Thursday, 13 November 2014

L'Aquila Earthquake Conviction Overturned; Analytical Responsibility

The seven earthquake experts who were convicted of manslaughter in the wake of the L'Aquila quake in 2009 have had their convictions overturned.  This will be generally welcomed by scientists and other analysts because of the concern that legal risks would deter honest enquiry.  At the time of the original conviction, medical physicist Professor Malcolm Sperrin was quoted as saying that: "if the scientific community is to be penalised for making predictions that turn out to be incorrect, or for not accurately predicting an event that subsequently occurs, then scientific endeavour will be restricted to certainties only and the benefits that are associated with findings from medicine to physics will be stalled."

This is undoubtedly a valid concern.  But should analysts be entirely exempt from legal redress?  The analyst's role is to inform decisions by identifying relevant outcomes and assigning probabilities to them, via collecting and processing information.  Analysts add value by giving decision-makers an accurate picture of their decisions' likely consequences, so that their decisions under uncertainty can be well-informed.  Like other practitioners - GPs, financial advisers, and engineers, for example - their work has a practical and (in theory) measurable impact.  It is difficult to argue consistently that analysts should as a matter of principle be entirely protected from legal responsibility for their work.

"You will destroy a great empire..."

In the UK, however, the idea of scientific or analytical responsibility in general has not been sufficiently tested for there to be a clear legal position.  The government has issued principles governing scientific advice for policy but these are primarily ethical and relate to the motives of the advisers - conflicts of interest and so on - without touching on any requirement for methodological rigour.  Is it possible to imagine a legal code for analysts, failure to adhere to which might lead to culpability for negligence?  There are it seems to me two main problems with any project to build a notion of responsibility for analysts that could operate legally: first, that of measuring an analyst's performance in the first place, and second, that of establishing that they had a causal role in any wrongs incurred.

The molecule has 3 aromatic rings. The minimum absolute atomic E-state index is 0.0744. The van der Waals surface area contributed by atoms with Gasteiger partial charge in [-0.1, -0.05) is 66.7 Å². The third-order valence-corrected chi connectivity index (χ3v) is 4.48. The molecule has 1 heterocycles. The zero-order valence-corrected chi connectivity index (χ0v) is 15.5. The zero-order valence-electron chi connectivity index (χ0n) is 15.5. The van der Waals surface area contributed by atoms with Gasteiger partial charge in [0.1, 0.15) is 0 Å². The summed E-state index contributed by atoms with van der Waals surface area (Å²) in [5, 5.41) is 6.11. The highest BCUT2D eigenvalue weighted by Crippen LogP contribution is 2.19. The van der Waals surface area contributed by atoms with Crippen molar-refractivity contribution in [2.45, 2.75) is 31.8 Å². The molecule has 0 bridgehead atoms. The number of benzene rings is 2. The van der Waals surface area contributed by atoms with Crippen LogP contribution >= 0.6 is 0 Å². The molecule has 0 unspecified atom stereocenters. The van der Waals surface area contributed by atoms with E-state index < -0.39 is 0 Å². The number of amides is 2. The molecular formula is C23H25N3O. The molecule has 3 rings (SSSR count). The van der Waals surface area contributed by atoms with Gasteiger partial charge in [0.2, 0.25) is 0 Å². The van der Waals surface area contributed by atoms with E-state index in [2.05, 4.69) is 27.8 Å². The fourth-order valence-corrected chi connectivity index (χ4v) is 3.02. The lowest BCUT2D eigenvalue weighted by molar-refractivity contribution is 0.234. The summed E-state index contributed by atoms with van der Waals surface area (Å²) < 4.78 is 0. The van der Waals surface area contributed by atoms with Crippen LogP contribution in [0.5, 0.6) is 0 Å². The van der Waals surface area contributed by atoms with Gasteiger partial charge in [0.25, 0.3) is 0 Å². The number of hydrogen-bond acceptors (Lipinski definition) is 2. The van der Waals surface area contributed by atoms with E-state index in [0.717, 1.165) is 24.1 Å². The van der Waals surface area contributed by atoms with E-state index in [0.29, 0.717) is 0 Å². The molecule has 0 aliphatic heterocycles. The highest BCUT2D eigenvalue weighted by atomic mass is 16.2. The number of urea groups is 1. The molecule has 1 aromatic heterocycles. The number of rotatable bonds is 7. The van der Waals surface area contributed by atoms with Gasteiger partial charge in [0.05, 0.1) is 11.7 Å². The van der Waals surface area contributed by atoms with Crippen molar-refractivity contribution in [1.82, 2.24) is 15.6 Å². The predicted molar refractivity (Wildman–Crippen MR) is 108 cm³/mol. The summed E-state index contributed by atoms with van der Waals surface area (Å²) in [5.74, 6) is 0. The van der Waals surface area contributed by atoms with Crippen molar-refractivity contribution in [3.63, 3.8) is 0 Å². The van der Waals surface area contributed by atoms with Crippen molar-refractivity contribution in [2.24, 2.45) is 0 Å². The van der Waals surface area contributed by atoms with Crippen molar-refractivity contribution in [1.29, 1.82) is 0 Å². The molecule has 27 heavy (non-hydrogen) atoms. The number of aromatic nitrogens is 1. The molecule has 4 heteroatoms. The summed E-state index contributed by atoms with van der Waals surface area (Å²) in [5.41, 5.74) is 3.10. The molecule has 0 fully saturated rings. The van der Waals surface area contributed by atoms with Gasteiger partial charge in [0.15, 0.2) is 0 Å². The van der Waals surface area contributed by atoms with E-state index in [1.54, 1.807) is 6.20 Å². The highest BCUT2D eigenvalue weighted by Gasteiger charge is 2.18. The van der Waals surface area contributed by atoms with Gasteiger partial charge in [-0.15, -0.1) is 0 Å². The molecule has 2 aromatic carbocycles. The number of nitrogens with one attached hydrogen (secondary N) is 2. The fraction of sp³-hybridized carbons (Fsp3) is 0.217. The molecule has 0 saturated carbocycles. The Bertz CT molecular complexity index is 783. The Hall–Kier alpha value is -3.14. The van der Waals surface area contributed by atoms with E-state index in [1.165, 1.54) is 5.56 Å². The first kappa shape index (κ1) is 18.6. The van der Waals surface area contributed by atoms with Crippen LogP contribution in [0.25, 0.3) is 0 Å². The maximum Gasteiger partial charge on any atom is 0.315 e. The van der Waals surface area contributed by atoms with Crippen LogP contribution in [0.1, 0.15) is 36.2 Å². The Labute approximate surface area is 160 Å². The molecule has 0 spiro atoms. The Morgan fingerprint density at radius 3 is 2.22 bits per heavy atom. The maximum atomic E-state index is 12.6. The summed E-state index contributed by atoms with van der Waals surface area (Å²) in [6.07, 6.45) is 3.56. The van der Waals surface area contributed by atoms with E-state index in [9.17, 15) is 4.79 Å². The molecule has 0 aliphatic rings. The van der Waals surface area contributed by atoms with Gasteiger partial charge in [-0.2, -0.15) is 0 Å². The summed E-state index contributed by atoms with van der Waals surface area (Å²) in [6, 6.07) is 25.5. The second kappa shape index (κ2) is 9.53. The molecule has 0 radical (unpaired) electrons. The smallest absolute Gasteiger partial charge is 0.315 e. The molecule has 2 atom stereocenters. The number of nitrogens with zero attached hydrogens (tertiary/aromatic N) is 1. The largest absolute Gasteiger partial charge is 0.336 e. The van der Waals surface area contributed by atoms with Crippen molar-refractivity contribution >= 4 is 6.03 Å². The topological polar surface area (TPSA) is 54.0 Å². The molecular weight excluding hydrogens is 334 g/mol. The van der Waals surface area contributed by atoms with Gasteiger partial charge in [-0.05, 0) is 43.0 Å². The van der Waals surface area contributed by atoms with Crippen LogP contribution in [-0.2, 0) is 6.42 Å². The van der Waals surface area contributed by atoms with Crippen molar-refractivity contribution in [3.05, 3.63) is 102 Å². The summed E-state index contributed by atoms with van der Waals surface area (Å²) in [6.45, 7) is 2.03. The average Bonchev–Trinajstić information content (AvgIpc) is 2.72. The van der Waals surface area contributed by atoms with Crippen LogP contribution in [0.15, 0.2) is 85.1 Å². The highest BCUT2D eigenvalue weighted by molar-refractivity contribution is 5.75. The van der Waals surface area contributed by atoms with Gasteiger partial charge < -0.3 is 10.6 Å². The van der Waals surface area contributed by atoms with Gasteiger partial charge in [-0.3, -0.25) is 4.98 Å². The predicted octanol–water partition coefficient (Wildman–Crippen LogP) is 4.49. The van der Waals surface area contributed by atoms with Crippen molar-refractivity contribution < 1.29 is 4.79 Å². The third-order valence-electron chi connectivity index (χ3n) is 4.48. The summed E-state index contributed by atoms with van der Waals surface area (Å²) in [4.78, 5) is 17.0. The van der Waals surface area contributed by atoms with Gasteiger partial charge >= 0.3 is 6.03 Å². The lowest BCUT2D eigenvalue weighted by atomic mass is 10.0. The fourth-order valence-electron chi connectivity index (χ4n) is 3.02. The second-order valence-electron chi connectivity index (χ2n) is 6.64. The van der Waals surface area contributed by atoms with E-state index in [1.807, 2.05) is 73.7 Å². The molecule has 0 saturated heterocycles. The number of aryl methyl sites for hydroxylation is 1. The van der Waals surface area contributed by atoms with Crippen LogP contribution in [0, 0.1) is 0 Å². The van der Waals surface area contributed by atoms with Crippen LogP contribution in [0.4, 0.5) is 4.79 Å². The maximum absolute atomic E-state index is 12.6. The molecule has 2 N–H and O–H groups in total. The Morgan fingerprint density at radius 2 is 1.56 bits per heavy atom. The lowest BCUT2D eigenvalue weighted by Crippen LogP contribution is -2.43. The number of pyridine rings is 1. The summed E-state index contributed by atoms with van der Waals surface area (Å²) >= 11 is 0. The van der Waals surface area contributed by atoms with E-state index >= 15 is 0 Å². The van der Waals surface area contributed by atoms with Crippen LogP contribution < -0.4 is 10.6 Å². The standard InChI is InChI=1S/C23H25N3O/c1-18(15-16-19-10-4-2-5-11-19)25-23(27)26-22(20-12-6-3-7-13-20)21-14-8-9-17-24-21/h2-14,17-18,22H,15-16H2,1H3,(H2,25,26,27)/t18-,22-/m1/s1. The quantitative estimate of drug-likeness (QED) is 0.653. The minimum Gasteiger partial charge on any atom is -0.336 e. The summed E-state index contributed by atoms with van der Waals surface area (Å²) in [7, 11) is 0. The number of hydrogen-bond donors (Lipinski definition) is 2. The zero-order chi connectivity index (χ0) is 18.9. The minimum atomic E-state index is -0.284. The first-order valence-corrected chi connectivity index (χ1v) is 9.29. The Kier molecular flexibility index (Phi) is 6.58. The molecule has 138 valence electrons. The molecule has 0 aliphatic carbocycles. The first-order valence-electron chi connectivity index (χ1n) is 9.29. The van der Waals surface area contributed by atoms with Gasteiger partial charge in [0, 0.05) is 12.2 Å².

The first problem is that of ascertaining the extent to which an analyst was doing a bad enough job as to be regarded as negligent.  It isn't a hopeless endeavour to try to measure some aspects of an analyst's performance, as the Good Judgment Project has demonstrated.  But there are other key aspects of analysis - in particular, the generation of novel hypotheses or identification of new scenarios - for which we must almost entirely rely on analysts' brains as black boxes.  Could failure of imagination ever be proved negligent?  It's difficult to imagine how, given the obscurity of this kind of creative analytical activity.

The second problem is that of establishing an analyst's impact on a decision-maker.  It is that any given decision depends not just on analysis but on a range of other factors, including the objectives of the decisionmaker, their appetite for risk, their resources and constraints and so on.  To prove civil negligence, a claimant must establish that their damage would not have happened but for the defendant's actions.  This would be hard to prove for most decisions.  To prove criminal negligence or malfeasance on the part of an analyst would seem to require a standard of proof that was higher still.

Having said all this, analysts of every kind want to have impact, and to be taken seriously.  The idea of analysis as a distinct from domain expertise is a new one, however, and to some extent we are at the birth of the profession.  There is room for a code of practice for analysis in general, even if building a legal framework around it would be difficult.  

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